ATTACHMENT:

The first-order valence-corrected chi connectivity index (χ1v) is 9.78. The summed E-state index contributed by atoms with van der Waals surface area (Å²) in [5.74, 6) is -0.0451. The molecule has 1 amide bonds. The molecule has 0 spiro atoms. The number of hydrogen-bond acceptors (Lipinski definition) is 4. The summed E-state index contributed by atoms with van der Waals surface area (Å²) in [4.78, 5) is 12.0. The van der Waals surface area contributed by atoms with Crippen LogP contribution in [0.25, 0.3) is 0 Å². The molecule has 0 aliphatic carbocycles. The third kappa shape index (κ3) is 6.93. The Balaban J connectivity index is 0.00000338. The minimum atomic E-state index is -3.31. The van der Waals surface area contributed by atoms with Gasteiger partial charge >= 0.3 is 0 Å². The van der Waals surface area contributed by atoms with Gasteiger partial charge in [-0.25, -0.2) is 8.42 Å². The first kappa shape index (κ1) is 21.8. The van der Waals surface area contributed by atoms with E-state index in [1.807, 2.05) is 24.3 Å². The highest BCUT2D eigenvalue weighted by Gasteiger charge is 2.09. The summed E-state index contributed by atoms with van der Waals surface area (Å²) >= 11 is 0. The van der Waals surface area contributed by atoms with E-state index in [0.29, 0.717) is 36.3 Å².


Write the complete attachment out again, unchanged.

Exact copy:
The first-order valence-corrected chi connectivity index (χ1v) is 9.78. The summed E-state index contributed by atoms with van der Waals surface area (Å²) in [5.74, 6) is -0.0451. The molecule has 1 amide bonds. The molecule has 0 spiro atoms. The number of hydrogen-bond acceptors (Lipinski definition) is 4. The summed E-state index contributed by atoms with van der Waals surface area (Å²) in [4.78, 5) is 12.0. The van der Waals surface area contributed by atoms with Crippen LogP contribution in [0.25, 0.3) is 0 Å². The molecule has 0 aliphatic carbocycles. The third kappa shape index (κ3) is 6.93. The Balaban J connectivity index is 0.00000338. The minimum atomic E-state index is -3.31. The van der Waals surface area contributed by atoms with Gasteiger partial charge >= 0.3 is 0 Å². The van der Waals surface area contributed by atoms with Gasteiger partial charge in [-0.25, -0.2) is 8.42 Å². The first kappa shape index (κ1) is 21.8. The van der Waals surface area contributed by atoms with E-state index in [1.807, 2.05) is 24.3 Å². The highest BCUT2D eigenvalue weighted by Gasteiger charge is 2.09. The summed E-state index contributed by atoms with van der Waals surface area (Å²) >= 11 is 0. The van der Waals surface area contributed by atoms with E-state index in [0.29, 0.717) is 36.3 Å².